Nova Scotia

Federal funding changes send Halifax ocean program into uncharted waters

For years, the Marine Environmental Observation Prediction and Response Network has received funding under the federal Network of Centres of Excellence program. Now that 30-year-old program is being phased out.

MEOPAR doesn't know what funding will look like after 2022

The Marine Environmental Observation Prediction and Response Network helped discover when North Atlantic right whales were crossing into shipping lanes. (Center for Coastal Studies/NOAA)

An ocean research network based in Halifax is facing an uncertain future following a federal government overhaul of scientific research funding.

For years, the Marine Environmental Observation Prediction and Response Network, also known as MEOPAR, has received funding under the federal Network of Centres of Excellence program.

Now that 30-year-old program is being phased out in favour of the New Frontiers in Research Fund announced this week by federal Science Minister Kirsty Duncan.

Budgets under the old program will "transition" over the next few years into the new streamlined fund, which will be double the size, said Duncan.

'Fundamental shift'

"There certainly is a lot of uncertainty," said Stefan Leslie, executive director of MEOPAR, which received $28 million over five years under the old program.

The network co-ordinates dozens of research projects on everything from ocean plastics in the Arctic to finding endangered right whales in the Gulf of St. Lawrence to earthquakes and safer shipping on the West Coast.
Stefan Leslie is the executive director of MEOPAR. (CBC )

It supports 500 students and research at 29 universities and community colleges across Canada.

Funding under the old program remains in place until 2022, but it's not clear what will happen after that.

In a news release, the federal government said the new fund "represents a fundamental shift in how Canada invests in research and supports collaboration among non-traditional partners."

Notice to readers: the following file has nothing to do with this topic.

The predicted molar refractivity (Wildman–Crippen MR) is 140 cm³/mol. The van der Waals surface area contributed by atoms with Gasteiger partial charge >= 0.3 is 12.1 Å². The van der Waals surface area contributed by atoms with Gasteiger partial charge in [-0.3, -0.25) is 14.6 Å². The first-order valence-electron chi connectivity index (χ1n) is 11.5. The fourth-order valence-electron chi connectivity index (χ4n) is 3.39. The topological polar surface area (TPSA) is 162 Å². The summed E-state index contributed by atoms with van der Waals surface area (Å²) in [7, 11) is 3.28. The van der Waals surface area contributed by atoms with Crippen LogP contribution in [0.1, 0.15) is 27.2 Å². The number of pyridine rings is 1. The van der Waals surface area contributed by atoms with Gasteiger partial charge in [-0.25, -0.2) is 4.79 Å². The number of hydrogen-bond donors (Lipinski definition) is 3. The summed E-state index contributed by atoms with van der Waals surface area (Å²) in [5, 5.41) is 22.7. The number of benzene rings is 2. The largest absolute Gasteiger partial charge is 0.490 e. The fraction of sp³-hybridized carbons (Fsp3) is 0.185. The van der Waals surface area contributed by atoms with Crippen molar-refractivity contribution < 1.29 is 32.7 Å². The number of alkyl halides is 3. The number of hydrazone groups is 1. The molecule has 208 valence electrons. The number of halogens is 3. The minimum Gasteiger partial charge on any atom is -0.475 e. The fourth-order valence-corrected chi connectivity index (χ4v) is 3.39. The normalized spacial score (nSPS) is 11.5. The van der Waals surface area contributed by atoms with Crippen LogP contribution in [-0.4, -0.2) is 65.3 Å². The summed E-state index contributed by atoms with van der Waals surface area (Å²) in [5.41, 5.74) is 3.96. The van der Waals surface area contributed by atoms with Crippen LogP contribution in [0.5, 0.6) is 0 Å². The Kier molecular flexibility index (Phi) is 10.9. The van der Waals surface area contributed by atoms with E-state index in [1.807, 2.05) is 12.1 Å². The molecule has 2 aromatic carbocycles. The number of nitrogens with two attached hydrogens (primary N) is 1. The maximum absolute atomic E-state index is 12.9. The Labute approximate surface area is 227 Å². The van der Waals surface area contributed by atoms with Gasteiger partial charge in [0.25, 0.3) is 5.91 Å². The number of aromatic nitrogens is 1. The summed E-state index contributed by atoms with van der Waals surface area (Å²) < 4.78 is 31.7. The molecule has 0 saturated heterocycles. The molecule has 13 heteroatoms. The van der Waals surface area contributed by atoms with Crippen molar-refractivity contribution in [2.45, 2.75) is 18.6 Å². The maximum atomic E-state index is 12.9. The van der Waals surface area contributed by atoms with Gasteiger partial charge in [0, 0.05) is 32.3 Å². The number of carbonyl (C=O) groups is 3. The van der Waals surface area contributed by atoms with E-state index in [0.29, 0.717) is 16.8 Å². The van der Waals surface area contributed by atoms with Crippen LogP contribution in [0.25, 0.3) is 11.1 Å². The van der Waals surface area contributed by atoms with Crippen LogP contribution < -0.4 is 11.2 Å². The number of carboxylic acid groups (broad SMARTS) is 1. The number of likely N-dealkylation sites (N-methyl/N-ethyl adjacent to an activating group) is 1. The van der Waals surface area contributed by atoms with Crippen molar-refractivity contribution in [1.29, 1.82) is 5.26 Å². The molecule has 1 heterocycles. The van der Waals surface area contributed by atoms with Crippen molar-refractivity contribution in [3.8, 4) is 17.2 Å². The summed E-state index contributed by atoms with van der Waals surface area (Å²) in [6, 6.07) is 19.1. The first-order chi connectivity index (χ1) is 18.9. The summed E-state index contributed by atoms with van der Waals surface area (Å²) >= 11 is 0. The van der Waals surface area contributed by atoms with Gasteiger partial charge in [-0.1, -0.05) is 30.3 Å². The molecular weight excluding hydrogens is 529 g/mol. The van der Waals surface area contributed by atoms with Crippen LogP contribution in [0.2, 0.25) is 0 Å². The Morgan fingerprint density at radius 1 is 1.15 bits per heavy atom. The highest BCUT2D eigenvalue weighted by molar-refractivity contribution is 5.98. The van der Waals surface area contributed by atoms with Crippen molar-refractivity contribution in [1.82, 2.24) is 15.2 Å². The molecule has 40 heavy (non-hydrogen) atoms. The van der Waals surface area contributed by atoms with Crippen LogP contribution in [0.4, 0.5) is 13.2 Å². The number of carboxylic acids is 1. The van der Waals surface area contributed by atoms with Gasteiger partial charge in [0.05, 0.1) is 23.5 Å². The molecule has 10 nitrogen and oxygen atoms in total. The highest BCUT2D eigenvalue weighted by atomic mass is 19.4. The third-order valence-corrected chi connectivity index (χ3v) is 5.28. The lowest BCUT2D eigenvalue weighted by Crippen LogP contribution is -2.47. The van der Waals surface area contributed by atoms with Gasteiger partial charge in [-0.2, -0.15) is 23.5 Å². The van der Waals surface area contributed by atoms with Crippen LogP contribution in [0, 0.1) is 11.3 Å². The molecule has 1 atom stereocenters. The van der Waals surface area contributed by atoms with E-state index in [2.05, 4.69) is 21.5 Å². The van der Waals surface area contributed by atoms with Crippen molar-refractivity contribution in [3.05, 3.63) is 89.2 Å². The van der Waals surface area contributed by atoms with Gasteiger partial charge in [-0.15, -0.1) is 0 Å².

Worrisome changes

That's left researchers who rely on the old funding program uneasy.

"Obviously I get direct operating funds from MEOPAR so my concern is that my funds are going to be cut," said Richard Davis, technical director of Dalhousie University's ocean glider program.

Richard Davis is technical director of Dalhousie University's ocean glider program. (CBC)

Davis and other researchers say MEOPAR has been critical in building Canada's capacity to investigate and respond to ocean challenges, pointing to the speedy response to the deaths of 12 endangered right whales in the Gulf of St. Lawrence in 2017.

"We would not have been able to respond immediately with monitoring those areas using the gliders MEOPAR co-runs and we use for our research," said Kim Davies, a whale researcher at Dalhousie oceanography.

"It took 20 years of research and monitoring in the Bay of Fundy before they had enough data and information to move those shipping lanes. We were on it and able to respond much more flexibly this time and MEOPAR has been a big part of that."

Not giving up

For now the network says it's business as usual.

"We certainly have no intention of giving up the work we've started. We will be looking for ways to have that work continue," said Leslie. 

"And there is enough that is not yet known about how that program will evolve or how that funding will work to understand what kind of room there may be for organizations."


Paul Withers


Paul Withers is an award-winning journalist whose career started in the 1970s as a cartoonist. He has been covering Nova Scotia politics for more than 20 years.